Recombinant Hemoglobin I from Lucina pectinata bp-long PCR product was cloned in the pBAD TOPO vector (Invitrogen) and transformant clones were isolated (Newman and Fugua, 1999). The presence of the cloned insert was verified by restriction enzyme digestion with NcoI and PmeI (Sambrook et al., 1989). Plasmids containing cloned inserts were sequenced by the dideoxy-chain termination method using dye terminator chemistry (ABI PRISM Big Dye™ Terminator Cycle Sequencing Ready Reaction Kit) in an automated DNA sequencer ABI PRISM 377 (Applied Biosystems, Inc.).

2.2. Hemoglobin I Expression The pTR HbI plasmid, which contained the HbI cDNA insert cloned in the correct reading frame, was used for the protein expression experiments. Recombinant colonies were inoculated into 60 ml of Luria Broth (LB) (10 g/L bacto-tryptone, 5g/L bacto-yeast, and 10 g/L sodium chloride) containing 50 ␮g/ml ampicillin and placed in a shaker incubator at 250 rpm and 37°C for 16 hr. Two 1-L Erlenmeyer flasks containing 500 ml of LB with ampicillin were inoculated with 25 ml of the overnight culture and grown using vigorous shaking (250 rpm) until an A600 reading of 0.5 was reached. At this point, 1-ml cell aliquots were taken and centrifuged at maximum speed for 1 min in a microcentrifuge. The supernatant was aspirated and the pellet was stored at ⫺20°C. Cultures were grown at 37°C in the presence of 0.002% arabinose with shaking for 5 hr. Then, cultures were centrifuged and pellets stored at ⫺20°C. Western blot analysis was used to detect the expressed protein on SDS gels, using a commercial antibody (QIAGEN) against the 6XHis tag of the recombinant protein.

2.3. Heme Group Insertion and Protein Purification under Native Conditions Twenty milliliters of native binding buffer, pH 7.8, was added to the cell pellet obtained followed by addition of egg white lysozyme (final concentration of 1 mg/ ml). The sample was placed on ice for 30 min and then sonicated six times on ice for 30-sec bursts. The insoluble debris was removed from the supernatant by centrifugation of the sample for 30 min at 3000 rpm. The supernatant was transferred to a fresh tube, followed by addition of a 0.15 mg/ml hemin chloride solution to the supernatant in fractions of 1 ml while the sample was in continuous stirring. The total volume of hemin chloride solution added was 10 ml. The sample was stored overnight at 4°C under constant stirring, prior to purification, to allow complete insertion of the heme group into the recombinant HbI protein (Alam et al., 1994).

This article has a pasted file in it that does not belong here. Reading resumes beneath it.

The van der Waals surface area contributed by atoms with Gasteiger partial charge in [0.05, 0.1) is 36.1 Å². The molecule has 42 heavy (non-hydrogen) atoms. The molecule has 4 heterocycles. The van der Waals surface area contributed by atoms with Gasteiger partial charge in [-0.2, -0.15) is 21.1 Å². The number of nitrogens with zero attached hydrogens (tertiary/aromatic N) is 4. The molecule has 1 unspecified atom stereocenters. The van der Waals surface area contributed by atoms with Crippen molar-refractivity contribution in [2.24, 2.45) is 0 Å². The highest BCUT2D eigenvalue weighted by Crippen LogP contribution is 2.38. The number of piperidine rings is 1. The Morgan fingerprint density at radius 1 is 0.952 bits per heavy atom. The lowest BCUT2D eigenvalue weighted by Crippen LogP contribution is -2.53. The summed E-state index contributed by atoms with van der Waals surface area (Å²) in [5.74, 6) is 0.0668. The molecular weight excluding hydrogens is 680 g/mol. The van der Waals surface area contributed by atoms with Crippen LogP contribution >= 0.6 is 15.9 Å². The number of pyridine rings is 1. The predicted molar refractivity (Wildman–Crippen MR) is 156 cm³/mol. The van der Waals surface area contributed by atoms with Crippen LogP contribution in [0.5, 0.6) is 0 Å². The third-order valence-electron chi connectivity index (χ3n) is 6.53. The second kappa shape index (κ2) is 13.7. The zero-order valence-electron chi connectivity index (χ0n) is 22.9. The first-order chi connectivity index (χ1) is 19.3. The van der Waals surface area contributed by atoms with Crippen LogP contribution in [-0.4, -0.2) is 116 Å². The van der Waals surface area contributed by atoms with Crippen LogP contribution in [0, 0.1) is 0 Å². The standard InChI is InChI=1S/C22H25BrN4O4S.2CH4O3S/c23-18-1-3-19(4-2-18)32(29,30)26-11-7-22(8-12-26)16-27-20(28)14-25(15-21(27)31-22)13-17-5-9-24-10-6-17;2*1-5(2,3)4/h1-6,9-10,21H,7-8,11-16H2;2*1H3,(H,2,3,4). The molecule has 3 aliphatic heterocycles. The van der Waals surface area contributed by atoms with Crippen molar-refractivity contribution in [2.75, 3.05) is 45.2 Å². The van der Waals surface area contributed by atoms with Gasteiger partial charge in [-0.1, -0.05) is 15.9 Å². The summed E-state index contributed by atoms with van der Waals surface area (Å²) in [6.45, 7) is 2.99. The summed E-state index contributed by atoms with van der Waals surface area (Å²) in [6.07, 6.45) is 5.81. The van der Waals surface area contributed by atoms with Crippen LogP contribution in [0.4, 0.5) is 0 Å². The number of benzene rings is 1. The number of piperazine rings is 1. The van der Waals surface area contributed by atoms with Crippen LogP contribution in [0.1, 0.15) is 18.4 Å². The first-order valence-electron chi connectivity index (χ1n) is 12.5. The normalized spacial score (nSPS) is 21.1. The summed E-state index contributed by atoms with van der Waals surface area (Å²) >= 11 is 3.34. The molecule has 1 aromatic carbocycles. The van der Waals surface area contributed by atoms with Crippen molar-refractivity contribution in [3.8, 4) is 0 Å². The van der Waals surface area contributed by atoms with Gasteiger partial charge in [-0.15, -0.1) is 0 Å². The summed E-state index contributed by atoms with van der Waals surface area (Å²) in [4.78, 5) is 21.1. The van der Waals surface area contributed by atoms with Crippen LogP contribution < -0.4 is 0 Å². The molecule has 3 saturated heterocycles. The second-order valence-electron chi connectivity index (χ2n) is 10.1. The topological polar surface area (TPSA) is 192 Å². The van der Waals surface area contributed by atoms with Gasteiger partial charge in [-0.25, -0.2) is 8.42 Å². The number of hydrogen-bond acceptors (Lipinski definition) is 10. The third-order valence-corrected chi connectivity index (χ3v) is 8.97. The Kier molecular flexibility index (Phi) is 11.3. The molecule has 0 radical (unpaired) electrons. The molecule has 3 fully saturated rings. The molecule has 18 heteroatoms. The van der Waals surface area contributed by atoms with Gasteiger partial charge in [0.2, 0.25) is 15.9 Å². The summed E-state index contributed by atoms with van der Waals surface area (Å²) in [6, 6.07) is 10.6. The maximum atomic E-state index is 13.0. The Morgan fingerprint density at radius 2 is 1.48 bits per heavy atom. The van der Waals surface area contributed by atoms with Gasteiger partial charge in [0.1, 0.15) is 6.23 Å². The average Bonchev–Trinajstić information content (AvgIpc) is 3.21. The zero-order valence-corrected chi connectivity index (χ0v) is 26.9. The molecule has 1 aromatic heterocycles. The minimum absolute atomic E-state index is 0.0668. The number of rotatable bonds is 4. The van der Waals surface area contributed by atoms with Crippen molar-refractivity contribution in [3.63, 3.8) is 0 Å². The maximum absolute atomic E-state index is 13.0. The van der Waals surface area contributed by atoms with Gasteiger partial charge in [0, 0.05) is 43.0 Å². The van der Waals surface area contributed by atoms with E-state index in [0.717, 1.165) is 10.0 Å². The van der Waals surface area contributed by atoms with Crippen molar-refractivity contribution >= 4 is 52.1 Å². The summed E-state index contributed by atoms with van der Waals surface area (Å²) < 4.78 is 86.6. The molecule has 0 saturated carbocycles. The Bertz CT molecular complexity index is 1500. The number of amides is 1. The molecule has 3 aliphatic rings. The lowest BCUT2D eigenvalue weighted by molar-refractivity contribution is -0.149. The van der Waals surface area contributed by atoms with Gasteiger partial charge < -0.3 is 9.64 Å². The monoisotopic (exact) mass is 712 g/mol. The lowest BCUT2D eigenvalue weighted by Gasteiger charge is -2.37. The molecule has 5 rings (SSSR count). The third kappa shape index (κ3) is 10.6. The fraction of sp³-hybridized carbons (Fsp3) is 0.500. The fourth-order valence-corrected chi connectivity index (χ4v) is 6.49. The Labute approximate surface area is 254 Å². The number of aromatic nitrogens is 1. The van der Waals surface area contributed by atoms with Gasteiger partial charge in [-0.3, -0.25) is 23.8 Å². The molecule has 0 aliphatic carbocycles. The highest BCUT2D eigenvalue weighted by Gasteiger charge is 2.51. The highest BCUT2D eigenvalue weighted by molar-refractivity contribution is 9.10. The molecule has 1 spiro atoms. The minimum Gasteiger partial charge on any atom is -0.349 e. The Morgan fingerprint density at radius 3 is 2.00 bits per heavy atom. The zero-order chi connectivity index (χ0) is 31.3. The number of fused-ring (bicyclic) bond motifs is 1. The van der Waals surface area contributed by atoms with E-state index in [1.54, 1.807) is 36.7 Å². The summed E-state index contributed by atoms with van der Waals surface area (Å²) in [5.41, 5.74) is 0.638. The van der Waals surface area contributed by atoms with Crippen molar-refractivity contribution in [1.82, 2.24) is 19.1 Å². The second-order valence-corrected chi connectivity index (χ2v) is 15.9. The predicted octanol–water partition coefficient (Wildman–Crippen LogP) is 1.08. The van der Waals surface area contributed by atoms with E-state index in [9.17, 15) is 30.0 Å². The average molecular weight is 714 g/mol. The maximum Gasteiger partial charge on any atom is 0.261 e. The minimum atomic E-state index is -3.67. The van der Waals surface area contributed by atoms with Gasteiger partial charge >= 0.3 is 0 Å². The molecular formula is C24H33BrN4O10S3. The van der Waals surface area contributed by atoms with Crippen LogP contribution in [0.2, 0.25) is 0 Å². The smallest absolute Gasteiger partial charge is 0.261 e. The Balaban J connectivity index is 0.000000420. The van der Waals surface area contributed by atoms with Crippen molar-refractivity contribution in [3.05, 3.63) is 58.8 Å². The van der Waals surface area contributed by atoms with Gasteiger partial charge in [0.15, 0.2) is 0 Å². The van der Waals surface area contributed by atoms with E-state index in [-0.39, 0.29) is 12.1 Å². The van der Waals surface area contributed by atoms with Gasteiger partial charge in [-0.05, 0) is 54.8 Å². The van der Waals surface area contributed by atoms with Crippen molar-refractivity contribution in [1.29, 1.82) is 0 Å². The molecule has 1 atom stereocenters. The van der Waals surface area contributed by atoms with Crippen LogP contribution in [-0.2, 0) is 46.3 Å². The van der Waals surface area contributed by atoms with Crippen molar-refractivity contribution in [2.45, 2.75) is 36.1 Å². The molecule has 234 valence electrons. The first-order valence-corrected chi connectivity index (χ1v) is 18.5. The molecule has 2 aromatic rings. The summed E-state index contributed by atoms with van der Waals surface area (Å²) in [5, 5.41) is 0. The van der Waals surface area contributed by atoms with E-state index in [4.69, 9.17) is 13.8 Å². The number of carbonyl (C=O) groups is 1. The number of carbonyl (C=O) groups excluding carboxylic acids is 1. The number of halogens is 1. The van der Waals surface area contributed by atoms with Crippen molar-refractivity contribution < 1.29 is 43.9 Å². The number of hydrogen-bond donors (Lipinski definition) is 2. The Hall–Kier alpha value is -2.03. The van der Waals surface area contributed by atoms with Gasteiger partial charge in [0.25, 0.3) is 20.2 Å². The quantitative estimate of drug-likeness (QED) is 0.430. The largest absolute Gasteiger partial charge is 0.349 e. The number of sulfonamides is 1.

313 The recombinant HbI protein was purified under native conditions using both the Xpress Purification System™ (QIAGEN) and ProBond™ resin (Invitrogen) (Hoffman and Roeder, 1991). The protein was bound to the resin resuspending a preequilibrated column with three 10-ml native lysate aliquots. The column was rotated for 30 min each time that the protein extract was added to the resin. The resin was settled by low-speed centrifugation. The column was washed three times with 4 ml of the native binding buffer (20 mM phosphate and 500 mM NaCl), pH 7.8, followed by washing with native wash buffer, pH 6.0, until the absorbance at 280 nm was less than 0.01, followed by five additional washes with the native wash buffer, pH 6.0. The protein was eluted from the column in 1-ml fractions by imidazole elution, varying the concentration of imidazole in the elution buffer from 200 to 300 mM. Samples were concentrated in centrifugal filter devices (10,000 MW cutoff; Centricon, Amicon Inc.) for 1 hr and analyzed by SDS–PAGE. To determine if the heme group could be inserted in the heme pocket of the recombinant HbI protein, UV-VIS spectra of the purified protein were obtained (Alam et al., 1994).

3. RESULTS AND DISCUSSION Figure 1 shows that the HbI-coding-region cDNA sequence obtained in this work was the same as the sequence obtained previously (Antommattei-Perez et al., 1999). The cDNA-coding-region sequence contains 426 bp that code for 142 amino acids of HbI, including the Gln64(E7), Phe29(B10), Phe43(CD1), and Phe68 (E11) residues. The alignment with globin sequences (available in the Protein Data Bank and Genebank) shows the highest identity (32%) between Lucina HbI and Chironomus Hb VIIA, and Lucina HbII and HbIII. Similarly, HbI from L. pectinata shares 29%, 29%, 27%, 25%, 23%, and 18% similarity with B. leachii Mb, A. limacina Mb, C. soyoae HbI and HbII, D. auricularia Mb, B. glabrata Mb, and sperm whale Mb, respectively (Antommattei-Perez et al., 1999). Figure 2 indicates that an effective expression of the recombinant protein was obtained after 5 hr of induction with 0.002% of L-arabinose. The expressed protein obtained in this work is a fusion protein, which contains a C-terminal 6XHis tag and a V5 epitope, both used for protein detection and purification. Figure 2b presents the results of the Western blot analysis of the his-tagged protein after 5 hr of induction at various L-arabinose concentrations. Lanes 2 and 15 contain the optimum point of protein expression with L-arabinose. The Western blot indicates a molecular weight for the recombinant protein